7. Seems like if Boeing has all their ducks in a row, then this should be easy to dismiss, get FAA to agree that there is no risk, and then dispatch the employee once it’s found that he was wrong- there have to be a few in the fleet that are grounded for other reasons and perhaps be inspected?

    When the whistleblower says ‘all’ of them need to be grounded it makes me pause and wonder how close is he to this issue.

  8. Boeing’s problem is one of credibility, they are proven liars known for coverups. The MCAS debacle is just the most glaring example, how many more are there? This lack of confidence will continue until top management is replaced by competent leaders.
    Other whistleblowers have been proven right, what if this on is also right?

    • Where is it proven they are liars? and are known for coverups?

      The fact is after the first MAX accident – at least partially due to dispatching an improperly maintained aircraft – Boeing distributed a bulletin to all operators describing cockpit affects and enumerated the published procedures.

  9. Before dismissing this engineer’s concern I highly recommend reading or at least skimming the addendum to the Challenger Report


    To assert that an engineer’s identification of a safety issue is invalid unless he offers a solution is simply absurd. The general practitioner sees the signs of potential cancer. He is not responsible for the full diagnosis nor the treatment plan. Rather , he is appreciated for recognizing the risk.

    • But the difference here is the SRBs had already been observed to have problems with the seals at the joints. It was known – and they kept flying. Have fatigue cracks already been observed in these 787 fuselage joints? I haven’t read that.

      Regarding the precision of engineering – there is a reason the ultimate load factor is a factor of 1.5 of the design load limit.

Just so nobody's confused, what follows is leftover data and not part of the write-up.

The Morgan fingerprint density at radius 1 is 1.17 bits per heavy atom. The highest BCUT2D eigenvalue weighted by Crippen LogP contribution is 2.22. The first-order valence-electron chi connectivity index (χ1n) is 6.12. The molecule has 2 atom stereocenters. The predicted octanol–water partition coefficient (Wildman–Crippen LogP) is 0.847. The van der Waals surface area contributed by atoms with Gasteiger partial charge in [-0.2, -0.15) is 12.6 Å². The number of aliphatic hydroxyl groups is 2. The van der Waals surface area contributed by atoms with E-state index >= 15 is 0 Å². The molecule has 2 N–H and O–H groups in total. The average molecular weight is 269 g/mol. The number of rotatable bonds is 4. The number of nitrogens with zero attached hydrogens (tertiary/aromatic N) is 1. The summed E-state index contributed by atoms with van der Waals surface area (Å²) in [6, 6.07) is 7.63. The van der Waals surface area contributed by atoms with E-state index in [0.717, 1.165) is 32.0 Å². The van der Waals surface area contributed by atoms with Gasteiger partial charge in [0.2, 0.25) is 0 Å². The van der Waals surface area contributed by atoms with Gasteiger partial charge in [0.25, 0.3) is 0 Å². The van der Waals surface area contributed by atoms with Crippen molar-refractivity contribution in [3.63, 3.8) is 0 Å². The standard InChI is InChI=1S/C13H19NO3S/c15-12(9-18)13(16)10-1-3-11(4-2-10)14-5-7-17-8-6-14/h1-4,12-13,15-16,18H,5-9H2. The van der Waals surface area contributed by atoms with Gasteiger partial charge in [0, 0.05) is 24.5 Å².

10. With over 1000 airframes flying internationally and a design that is over 10 years old, I am skeptical of those amongst us who want to kick a man (Boeing) when he (it) is down. And even if against the odds here, the “blow-hard” is correct, Boeing is still worth saving. Not because it was once great or is now “too big to fail”, but rather because many of us and our brothers (and sisters) can live the lives we Americans live because Boeing “is”.

  11. What does the DATA say? Anyone? No one, and I mean absolutely NO ONE, is asking the correct questions. I am completely confident however, that a grade school flunky can convince the FAA that all is well and good to go. That bunch stopped having a clue long. long ago.

    • Sifting the wheat from the chaff has always required a trained hand and not an overnight skill. There will be issues uncovered and hand wringing as well as gnashing of teeth as someone once mentioned. We need to dig down and examine any discrepancies until confidence is established and then begin the climb out of the hole.

  12. As I recall, this particular whistleblower has been in the news before, something about being transferred due to his refusal to accept the Boeing & FAA acceptance of the “fit fix”.